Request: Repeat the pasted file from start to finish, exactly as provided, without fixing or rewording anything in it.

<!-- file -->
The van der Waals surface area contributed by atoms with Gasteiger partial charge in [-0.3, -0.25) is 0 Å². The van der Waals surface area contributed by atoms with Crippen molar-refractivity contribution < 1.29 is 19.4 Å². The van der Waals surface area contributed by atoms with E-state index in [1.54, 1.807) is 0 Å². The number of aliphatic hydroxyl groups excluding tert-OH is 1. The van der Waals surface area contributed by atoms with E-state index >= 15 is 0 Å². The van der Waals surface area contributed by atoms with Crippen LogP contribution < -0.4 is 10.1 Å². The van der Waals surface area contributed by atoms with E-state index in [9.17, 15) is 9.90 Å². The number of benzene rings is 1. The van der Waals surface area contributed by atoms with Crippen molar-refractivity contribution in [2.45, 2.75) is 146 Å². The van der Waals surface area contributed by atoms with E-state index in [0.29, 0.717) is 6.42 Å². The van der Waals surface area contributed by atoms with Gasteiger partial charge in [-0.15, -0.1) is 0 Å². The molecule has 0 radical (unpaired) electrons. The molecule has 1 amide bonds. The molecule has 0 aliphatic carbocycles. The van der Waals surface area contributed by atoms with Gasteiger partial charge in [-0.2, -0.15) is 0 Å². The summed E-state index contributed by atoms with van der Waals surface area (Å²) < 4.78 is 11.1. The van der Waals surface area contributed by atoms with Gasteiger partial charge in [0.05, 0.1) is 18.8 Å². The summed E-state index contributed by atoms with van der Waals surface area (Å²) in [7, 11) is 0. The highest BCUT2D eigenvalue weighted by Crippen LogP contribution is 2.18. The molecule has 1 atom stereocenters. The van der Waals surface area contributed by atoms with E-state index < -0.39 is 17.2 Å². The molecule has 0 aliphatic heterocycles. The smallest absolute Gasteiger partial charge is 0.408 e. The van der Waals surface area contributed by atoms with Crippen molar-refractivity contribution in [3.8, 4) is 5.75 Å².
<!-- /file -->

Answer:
The van der Waals surface area contributed by atoms with Gasteiger partial charge in [-0.3, -0.25) is 0 Å². The van der Waals surface area contributed by atoms with Crippen molar-refractivity contribution < 1.29 is 19.4 Å². The van der Waals surface area contributed by atoms with E-state index in [1.54, 1.807) is 0 Å². The number of aliphatic hydroxyl groups excluding tert-OH is 1. The van der Waals surface area contributed by atoms with E-state index >= 15 is 0 Å². The van der Waals surface area contributed by atoms with Crippen LogP contribution < -0.4 is 10.1 Å². The van der Waals surface area contributed by atoms with E-state index in [9.17, 15) is 9.90 Å². The number of benzene rings is 1. The van der Waals surface area contributed by atoms with Crippen molar-refractivity contribution in [2.45, 2.75) is 146 Å². The van der Waals surface area contributed by atoms with E-state index in [0.29, 0.717) is 6.42 Å². The van der Waals surface area contributed by atoms with Gasteiger partial charge in [-0.15, -0.1) is 0 Å². The molecule has 0 radical (unpaired) electrons. The molecule has 1 amide bonds. The molecule has 0 aliphatic carbocycles. The van der Waals surface area contributed by atoms with Gasteiger partial charge in [-0.2, -0.15) is 0 Å². The summed E-state index contributed by atoms with van der Waals surface area (Å²) < 4.78 is 11.1. The van der Waals surface area contributed by atoms with Gasteiger partial charge in [0.05, 0.1) is 18.8 Å². The summed E-state index contributed by atoms with van der Waals surface area (Å²) in [7, 11) is 0. The highest BCUT2D eigenvalue weighted by Crippen LogP contribution is 2.18. The molecule has 1 atom stereocenters. The van der Waals surface area contributed by atoms with E-state index < -0.39 is 17.2 Å². The molecule has 0 aliphatic heterocycles. The smallest absolute Gasteiger partial charge is 0.408 e. The van der Waals surface area contributed by atoms with Crippen molar-refractivity contribution in [3.8, 4) is 5.75 Å².